More vulnerable people may still want to be cautious in engaging in activities where physical distancing cannot be reliably maintained, and masking is not in effect—for example, shopping for non-essential supplies.
Also, today, Government Relations Minister Lori Carr announced that as part of the Government of Saskatchewan’s response to the COVID-19 pandemic, Municipal Revenue Sharing (M.R.S.) would be fast-tracked for the 2020-21 year.
All M.R.S. funds will be paid in full directly to all compliant Saskatchewan municipalities in June, rather than in instalments throughout the year.
The Public health officials advise no new cases of COVID-19 have been identified as of this morning. In addition, one case that had been considered probable has been ruled as negative, so the total number of lab-confirmed positive and probable positive cases in Manitoba is 283.
The data also shows:
- Five individuals are currently hospitalized, with no individuals in intensive care;
- 33 active cases and 243 individuals who have recovered from COVID-19; and
- The number of deaths due to COVID-19 remains at seven.
Restoring Safe Services Together, Manitoba’s pandemic and economic roadmap for recovery is available at www.manitoba.ca/restoringsafeservices.
Today, Ontario health officials reported 399 new COVID-19 cases, along with 48 more deaths, bringing the province’s total count, including recoveries to more than 19,000.
May 7th data represents a slight drop from yesterday’s 412 cases and 68 deaths but is still higher than counts reported earlier in the week.
— Ontario Economy (@ONeconomy) May 6, 2020
The province says 347 more people recovered from COVID-19, bringing the provincial total to 13,569 or 71 per cent of all known cases.
More than 1,000 of Ontario’s deaths have occurred in residents of long-term care homes.
Today, the Ontario government has developed a comprehensive framework to help hospitals assess their readiness and begin planning for the gradual resumption of scheduled surgeries and procedures while maintaining the capacity to respond to COVID-19.
The framework, “A Measured Approach to Planning for Surgeries and Procedures During the COVID-19 Pandemic”, contains clear criteria that must be met before hospitals can resume scheduled surgeries, including ensuring that the hospital and its region have the following:
- A stable number of COVID-19 cases;
- A stable supply of personal protective equipment;
- A stable supply of medications;
- An adequate capacity of inpatient and intensive care unit beds;
- An adequate capacity of health human resources; and
- The availability of post-acute care outside the hospital would be required to support patients after discharge.
Read the plan here for more details.
As Victoria Day approaches, Ontario Premier Doug Ford is telling seasonal residents heading to the cottage country to be careful and any would-be visitors to stay home.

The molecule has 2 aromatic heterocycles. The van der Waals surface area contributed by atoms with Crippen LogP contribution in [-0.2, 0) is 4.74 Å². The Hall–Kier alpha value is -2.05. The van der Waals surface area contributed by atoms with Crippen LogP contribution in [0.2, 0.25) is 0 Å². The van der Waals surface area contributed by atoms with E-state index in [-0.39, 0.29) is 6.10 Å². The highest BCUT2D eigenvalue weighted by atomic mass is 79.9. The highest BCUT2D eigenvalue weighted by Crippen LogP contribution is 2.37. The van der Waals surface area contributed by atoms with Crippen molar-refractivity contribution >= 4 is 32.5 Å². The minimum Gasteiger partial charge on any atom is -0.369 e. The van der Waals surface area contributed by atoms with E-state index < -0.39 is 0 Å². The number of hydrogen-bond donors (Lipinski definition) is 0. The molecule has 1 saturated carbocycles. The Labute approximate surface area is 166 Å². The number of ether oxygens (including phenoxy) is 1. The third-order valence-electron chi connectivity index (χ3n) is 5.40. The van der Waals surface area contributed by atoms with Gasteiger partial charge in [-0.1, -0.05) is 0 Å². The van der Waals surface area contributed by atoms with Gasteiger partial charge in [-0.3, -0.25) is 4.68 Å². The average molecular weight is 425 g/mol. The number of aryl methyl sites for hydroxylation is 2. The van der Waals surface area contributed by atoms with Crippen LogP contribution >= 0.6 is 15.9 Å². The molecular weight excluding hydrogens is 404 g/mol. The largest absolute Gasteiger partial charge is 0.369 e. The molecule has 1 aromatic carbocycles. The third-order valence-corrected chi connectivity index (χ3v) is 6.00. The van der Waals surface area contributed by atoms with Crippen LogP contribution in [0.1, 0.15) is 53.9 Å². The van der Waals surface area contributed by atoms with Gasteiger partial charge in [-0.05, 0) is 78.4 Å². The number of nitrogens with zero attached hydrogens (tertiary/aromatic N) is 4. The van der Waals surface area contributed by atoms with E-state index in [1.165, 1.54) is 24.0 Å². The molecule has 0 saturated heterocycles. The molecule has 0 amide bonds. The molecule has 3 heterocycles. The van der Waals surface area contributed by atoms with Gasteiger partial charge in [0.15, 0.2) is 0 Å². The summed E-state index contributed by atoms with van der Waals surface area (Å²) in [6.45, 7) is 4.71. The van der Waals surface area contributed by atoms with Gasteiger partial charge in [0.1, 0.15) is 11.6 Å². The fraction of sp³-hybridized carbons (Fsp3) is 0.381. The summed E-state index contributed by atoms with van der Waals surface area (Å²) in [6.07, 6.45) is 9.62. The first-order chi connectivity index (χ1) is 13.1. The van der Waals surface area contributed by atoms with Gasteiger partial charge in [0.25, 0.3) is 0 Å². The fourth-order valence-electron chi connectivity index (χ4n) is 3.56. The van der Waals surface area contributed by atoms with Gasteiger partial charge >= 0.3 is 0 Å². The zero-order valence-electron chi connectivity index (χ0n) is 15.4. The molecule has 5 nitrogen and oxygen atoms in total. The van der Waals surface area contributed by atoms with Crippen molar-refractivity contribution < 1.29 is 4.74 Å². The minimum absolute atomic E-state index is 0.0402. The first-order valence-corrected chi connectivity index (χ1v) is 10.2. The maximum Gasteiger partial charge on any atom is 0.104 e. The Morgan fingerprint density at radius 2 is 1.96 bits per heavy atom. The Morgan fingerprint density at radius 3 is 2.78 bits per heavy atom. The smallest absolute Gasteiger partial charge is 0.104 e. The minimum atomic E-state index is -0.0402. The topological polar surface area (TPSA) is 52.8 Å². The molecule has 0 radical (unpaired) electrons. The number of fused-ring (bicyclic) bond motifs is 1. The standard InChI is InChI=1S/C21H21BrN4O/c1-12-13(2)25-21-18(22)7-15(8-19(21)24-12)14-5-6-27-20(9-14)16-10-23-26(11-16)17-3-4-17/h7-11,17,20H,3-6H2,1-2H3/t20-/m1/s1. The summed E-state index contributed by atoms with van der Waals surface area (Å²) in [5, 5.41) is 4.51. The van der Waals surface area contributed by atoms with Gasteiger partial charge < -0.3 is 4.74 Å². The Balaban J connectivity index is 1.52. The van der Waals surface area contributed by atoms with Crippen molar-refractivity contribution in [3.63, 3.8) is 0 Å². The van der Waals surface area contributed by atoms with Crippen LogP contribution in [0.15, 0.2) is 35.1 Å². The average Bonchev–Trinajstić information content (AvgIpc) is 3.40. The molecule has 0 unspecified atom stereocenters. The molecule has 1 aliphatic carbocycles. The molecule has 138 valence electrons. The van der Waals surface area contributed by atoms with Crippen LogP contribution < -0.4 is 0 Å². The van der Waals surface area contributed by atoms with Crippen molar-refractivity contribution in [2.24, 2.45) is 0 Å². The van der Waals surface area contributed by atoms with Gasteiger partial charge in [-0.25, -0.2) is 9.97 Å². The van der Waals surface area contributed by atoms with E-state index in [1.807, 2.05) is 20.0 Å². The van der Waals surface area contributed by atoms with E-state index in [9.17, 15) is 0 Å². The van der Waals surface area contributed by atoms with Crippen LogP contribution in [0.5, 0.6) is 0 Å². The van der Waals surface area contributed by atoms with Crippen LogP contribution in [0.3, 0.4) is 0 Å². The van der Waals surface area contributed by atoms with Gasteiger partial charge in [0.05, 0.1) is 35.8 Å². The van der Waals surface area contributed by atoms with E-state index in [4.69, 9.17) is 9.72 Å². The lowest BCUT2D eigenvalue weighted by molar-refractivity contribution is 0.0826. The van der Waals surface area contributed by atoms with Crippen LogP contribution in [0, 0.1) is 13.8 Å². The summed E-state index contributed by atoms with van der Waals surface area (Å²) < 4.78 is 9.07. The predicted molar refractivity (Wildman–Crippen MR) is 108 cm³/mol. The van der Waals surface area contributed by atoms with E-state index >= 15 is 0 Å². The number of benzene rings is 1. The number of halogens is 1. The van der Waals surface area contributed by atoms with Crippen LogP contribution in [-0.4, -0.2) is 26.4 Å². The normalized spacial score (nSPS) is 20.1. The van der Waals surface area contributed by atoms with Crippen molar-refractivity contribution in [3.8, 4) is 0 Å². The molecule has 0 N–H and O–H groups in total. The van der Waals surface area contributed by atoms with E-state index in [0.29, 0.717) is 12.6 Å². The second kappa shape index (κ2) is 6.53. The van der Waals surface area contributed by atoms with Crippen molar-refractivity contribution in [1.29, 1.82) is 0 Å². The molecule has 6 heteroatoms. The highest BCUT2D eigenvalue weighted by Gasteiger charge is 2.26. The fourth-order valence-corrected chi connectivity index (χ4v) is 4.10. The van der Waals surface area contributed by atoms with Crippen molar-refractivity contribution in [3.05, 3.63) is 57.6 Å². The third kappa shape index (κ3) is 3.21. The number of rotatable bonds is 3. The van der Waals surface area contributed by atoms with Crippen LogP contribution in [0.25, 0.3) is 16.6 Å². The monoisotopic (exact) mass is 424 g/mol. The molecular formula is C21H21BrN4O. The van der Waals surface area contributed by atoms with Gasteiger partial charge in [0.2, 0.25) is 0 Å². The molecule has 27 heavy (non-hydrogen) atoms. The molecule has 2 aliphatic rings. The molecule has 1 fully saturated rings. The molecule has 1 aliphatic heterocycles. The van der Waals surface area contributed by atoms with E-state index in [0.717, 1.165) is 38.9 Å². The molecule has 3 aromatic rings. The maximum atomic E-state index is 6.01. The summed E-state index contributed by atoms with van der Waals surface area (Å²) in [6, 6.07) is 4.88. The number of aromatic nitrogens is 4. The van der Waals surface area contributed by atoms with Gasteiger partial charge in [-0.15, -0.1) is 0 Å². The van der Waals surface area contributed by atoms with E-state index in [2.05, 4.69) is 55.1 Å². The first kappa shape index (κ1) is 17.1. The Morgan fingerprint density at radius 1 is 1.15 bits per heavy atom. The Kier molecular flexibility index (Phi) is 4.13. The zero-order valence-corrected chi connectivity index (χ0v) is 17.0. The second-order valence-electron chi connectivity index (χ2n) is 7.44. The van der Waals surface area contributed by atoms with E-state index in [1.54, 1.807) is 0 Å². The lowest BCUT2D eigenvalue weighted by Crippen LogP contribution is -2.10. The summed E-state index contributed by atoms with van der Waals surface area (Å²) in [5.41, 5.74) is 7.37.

Also, the garden centres in Ontario can start welcoming customers inside as of Friday, then hardware stores on Saturday and other retailers for curbside pickup starting Monday, as long as they have a street entrance and follow other rules.
Today, Quebec reported an additional 121 deaths, bringing the province’s death toll to 2,631. The province’s total number of cases is now 35,238, an increase of 911 infections from the previous day.
Sixty per cent of all Canadian deaths linked to COVID-19 have occurred in Quebec, including more than one-third in Montreal alone. Montreal has more than 17,000 cases.
Quebec is one of the provinces where long-term care homes have been the largest driver of COVID-19 related deaths. Approximately 80 per cent of deaths in Quebec are believed to be linked to these facilities.
Also, today Premier François Legault said that schools and day-cares in the city and surrounding areas would open on May 25th, one week later than previously announced. Businesses will also open on that day.
The Snowbirds planes took-off from Quebec City today, flew over Trois-Rivières, then to Drummondville, flying over Granby, then via Saint-Jean-sur-Richelieu, to circle over Montreal and then landed there by approximately 1:45 p.m.
Quebec plans to allow manufacturing businesses to start back up as of this coming Monday.
Public Health reported no new cases of COVID-19 today.
The number of confirmed cases in New Brunswick remains at 120; the number of active cases is two, and 118 people have recovered. None of the active cases are in the hospital. As of today, 16,625 tests have been conducted.
The provincial government is recognizing National Mental Health Week, May 4-10.
“I know the past couple of months have been challenging for everyone,” said Premier Blaine Higgs.
He continued, “We must take care of ourselves and each other. I encourage everyone to stay connected with friends and family, whether by phone or FaceTime. Those connections are crucial to maintaining our mental health”.
A list of provincial addiction and mental health centres is available online, on gnb.ca.
Nova Scotia reported three additional deaths related to COVID-19, bringing the total to 44. The deaths occurred at the Northwood long-term care home in Halifax Regional Municipality.
As of today, Nova Scotia has 1,007 confirmed cases of COVID-19. Nine new cases were identified Wednesday, May 6.